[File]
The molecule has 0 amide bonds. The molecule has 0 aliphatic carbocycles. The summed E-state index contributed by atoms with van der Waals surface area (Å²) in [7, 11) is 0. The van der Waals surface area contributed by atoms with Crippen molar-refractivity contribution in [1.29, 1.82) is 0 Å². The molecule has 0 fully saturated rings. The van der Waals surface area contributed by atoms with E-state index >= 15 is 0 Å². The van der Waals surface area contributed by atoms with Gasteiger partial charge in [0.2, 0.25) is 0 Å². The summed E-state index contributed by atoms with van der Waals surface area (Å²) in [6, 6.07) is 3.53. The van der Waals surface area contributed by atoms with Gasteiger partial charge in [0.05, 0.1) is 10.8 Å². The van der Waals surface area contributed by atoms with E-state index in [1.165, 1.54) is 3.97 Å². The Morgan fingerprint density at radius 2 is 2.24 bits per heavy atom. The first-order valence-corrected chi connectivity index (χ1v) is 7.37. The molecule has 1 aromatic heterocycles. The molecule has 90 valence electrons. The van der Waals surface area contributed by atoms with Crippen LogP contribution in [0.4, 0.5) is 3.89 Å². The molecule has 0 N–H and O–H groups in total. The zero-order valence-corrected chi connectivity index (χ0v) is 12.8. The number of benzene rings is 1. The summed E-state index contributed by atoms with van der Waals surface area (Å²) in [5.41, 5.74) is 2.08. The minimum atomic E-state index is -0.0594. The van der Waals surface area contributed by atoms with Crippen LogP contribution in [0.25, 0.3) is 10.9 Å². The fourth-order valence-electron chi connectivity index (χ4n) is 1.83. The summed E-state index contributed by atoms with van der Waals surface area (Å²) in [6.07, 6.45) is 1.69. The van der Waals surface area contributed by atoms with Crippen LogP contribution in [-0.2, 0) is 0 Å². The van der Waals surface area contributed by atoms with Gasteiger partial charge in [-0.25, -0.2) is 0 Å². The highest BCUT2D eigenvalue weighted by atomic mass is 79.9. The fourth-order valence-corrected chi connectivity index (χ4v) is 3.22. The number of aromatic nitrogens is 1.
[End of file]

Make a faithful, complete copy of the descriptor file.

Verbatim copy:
The molecule has 0 amide bonds. The molecule has 0 aliphatic carbocycles. The summed E-state index contributed by atoms with van der Waals surface area (Å²) in [7, 11) is 0. The van der Waals surface area contributed by atoms with Crippen molar-refractivity contribution in [1.29, 1.82) is 0 Å². The molecule has 0 fully saturated rings. The van der Waals surface area contributed by atoms with E-state index >= 15 is 0 Å². The van der Waals surface area contributed by atoms with Gasteiger partial charge in [0.2, 0.25) is 0 Å². The summed E-state index contributed by atoms with van der Waals surface area (Å²) in [6, 6.07) is 3.53. The van der Waals surface area contributed by atoms with Gasteiger partial charge in [0.05, 0.1) is 10.8 Å². The van der Waals surface area contributed by atoms with E-state index in [1.165, 1.54) is 3.97 Å². The Morgan fingerprint density at radius 2 is 2.24 bits per heavy atom. The first-order valence-corrected chi connectivity index (χ1v) is 7.37. The molecule has 1 aromatic heterocycles. The molecule has 90 valence electrons. The van der Waals surface area contributed by atoms with Crippen LogP contribution in [0.4, 0.5) is 3.89 Å². The molecule has 0 N–H and O–H groups in total. The zero-order valence-corrected chi connectivity index (χ0v) is 12.8. The number of benzene rings is 1. The summed E-state index contributed by atoms with van der Waals surface area (Å²) in [5.41, 5.74) is 2.08. The minimum atomic E-state index is -0.0594. The van der Waals surface area contributed by atoms with Crippen LogP contribution in [0.25, 0.3) is 10.9 Å². The fourth-order valence-electron chi connectivity index (χ4n) is 1.83. The summed E-state index contributed by atoms with van der Waals surface area (Å²) in [6.07, 6.45) is 1.69. The van der Waals surface area contributed by atoms with Crippen LogP contribution in [-0.2, 0) is 0 Å². The van der Waals surface area contributed by atoms with Gasteiger partial charge in [-0.25, -0.2) is 0 Å². The highest BCUT2D eigenvalue weighted by atomic mass is 79.9. The fourth-order valence-corrected chi connectivity index (χ4v) is 3.22. The number of aromatic nitrogens is 1.